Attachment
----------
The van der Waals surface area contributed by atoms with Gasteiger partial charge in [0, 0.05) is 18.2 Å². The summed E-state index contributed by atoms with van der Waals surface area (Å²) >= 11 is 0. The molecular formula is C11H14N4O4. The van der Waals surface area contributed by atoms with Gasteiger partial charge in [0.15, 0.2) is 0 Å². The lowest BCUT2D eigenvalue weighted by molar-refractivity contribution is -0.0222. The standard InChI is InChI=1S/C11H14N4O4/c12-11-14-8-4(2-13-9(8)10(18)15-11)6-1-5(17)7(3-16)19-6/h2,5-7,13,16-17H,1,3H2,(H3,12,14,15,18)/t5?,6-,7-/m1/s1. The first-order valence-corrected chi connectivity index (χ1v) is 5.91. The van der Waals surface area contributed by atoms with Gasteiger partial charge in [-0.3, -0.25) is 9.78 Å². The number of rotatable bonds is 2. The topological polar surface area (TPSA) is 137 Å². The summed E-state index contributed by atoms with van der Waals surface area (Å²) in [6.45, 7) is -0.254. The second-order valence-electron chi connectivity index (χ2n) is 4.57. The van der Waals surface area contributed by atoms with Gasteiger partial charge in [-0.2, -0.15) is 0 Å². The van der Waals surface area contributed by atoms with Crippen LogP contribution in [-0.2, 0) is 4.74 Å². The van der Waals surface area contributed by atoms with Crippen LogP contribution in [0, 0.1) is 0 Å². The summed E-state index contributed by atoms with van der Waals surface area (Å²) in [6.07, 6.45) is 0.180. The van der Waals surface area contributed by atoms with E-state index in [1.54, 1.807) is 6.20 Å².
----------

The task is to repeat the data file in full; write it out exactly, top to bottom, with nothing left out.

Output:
The van der Waals surface area contributed by atoms with Gasteiger partial charge in [0, 0.05) is 18.2 Å². The summed E-state index contributed by atoms with van der Waals surface area (Å²) >= 11 is 0. The molecular formula is C11H14N4O4. The van der Waals surface area contributed by atoms with Gasteiger partial charge in [0.15, 0.2) is 0 Å². The lowest BCUT2D eigenvalue weighted by molar-refractivity contribution is -0.0222. The standard InChI is InChI=1S/C11H14N4O4/c12-11-14-8-4(2-13-9(8)10(18)15-11)6-1-5(17)7(3-16)19-6/h2,5-7,13,16-17H,1,3H2,(H3,12,14,15,18)/t5?,6-,7-/m1/s1. The first-order valence-corrected chi connectivity index (χ1v) is 5.91. The van der Waals surface area contributed by atoms with Gasteiger partial charge in [-0.3, -0.25) is 9.78 Å². The number of rotatable bonds is 2. The topological polar surface area (TPSA) is 137 Å². The summed E-state index contributed by atoms with van der Waals surface area (Å²) in [6.45, 7) is -0.254. The second-order valence-electron chi connectivity index (χ2n) is 4.57. The van der Waals surface area contributed by atoms with Gasteiger partial charge in [-0.2, -0.15) is 0 Å². The van der Waals surface area contributed by atoms with Crippen LogP contribution in [-0.2, 0) is 4.74 Å². The van der Waals surface area contributed by atoms with Crippen LogP contribution in [0, 0.1) is 0 Å². The summed E-state index contributed by atoms with van der Waals surface area (Å²) in [6.07, 6.45) is 0.180. The van der Waals surface area contributed by atoms with E-state index in [1.54, 1.807) is 6.20 Å².